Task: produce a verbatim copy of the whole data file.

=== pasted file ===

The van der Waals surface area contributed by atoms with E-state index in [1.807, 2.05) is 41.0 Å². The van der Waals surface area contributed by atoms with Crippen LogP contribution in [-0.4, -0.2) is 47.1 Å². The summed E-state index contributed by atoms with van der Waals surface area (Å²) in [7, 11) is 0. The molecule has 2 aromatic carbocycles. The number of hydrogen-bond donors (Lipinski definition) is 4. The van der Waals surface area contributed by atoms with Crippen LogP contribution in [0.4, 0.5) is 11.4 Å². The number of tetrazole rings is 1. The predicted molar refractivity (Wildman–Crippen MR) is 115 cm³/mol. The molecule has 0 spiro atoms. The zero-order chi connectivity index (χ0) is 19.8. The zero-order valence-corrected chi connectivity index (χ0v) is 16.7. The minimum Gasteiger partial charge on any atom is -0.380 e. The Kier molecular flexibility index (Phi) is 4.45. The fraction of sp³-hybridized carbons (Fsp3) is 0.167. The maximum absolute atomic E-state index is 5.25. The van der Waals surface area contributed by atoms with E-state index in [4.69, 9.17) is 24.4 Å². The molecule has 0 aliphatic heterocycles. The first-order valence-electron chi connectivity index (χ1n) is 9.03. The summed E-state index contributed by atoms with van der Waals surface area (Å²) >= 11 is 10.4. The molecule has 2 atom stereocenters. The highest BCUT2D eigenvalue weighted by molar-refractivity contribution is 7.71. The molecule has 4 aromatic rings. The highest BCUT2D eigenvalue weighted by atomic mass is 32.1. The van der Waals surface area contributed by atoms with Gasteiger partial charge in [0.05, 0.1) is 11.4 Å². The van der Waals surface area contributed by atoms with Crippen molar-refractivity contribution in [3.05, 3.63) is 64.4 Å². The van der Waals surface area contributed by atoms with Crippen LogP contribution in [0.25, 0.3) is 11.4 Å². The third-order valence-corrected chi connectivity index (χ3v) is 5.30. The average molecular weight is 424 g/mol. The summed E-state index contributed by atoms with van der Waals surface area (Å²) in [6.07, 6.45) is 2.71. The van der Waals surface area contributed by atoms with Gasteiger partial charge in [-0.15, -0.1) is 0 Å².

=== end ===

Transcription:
The van der Waals surface area contributed by atoms with E-state index in [1.807, 2.05) is 41.0 Å². The van der Waals surface area contributed by atoms with Crippen LogP contribution in [-0.4, -0.2) is 47.1 Å². The summed E-state index contributed by atoms with van der Waals surface area (Å²) in [7, 11) is 0. The molecule has 2 aromatic carbocycles. The number of hydrogen-bond donors (Lipinski definition) is 4. The van der Waals surface area contributed by atoms with Crippen LogP contribution in [0.4, 0.5) is 11.4 Å². The number of tetrazole rings is 1. The predicted molar refractivity (Wildman–Crippen MR) is 115 cm³/mol. The molecule has 0 spiro atoms. The zero-order chi connectivity index (χ0) is 19.8. The zero-order valence-corrected chi connectivity index (χ0v) is 16.7. The minimum Gasteiger partial charge on any atom is -0.380 e. The Kier molecular flexibility index (Phi) is 4.45. The fraction of sp³-hybridized carbons (Fsp3) is 0.167. The maximum absolute atomic E-state index is 5.25. The van der Waals surface area contributed by atoms with E-state index in [4.69, 9.17) is 24.4 Å². The molecule has 0 aliphatic heterocycles. The first-order valence-electron chi connectivity index (χ1n) is 9.03. The summed E-state index contributed by atoms with van der Waals surface area (Å²) >= 11 is 10.4. The molecule has 2 atom stereocenters. The highest BCUT2D eigenvalue weighted by molar-refractivity contribution is 7.71. The molecule has 4 aromatic rings. The highest BCUT2D eigenvalue weighted by atomic mass is 32.1. The van der Waals surface area contributed by atoms with Gasteiger partial charge in [0.05, 0.1) is 11.4 Å². The van der Waals surface area contributed by atoms with Crippen molar-refractivity contribution in [3.05, 3.63) is 64.4 Å². The van der Waals surface area contributed by atoms with Crippen LogP contribution in [0.25, 0.3) is 11.4 Å². The third-order valence-corrected chi connectivity index (χ3v) is 5.30. The average molecular weight is 424 g/mol. The summed E-state index contributed by atoms with van der Waals surface area (Å²) in [6.07, 6.45) is 2.71. The van der Waals surface area contributed by atoms with Gasteiger partial charge in [-0.15, -0.1) is 0 Å².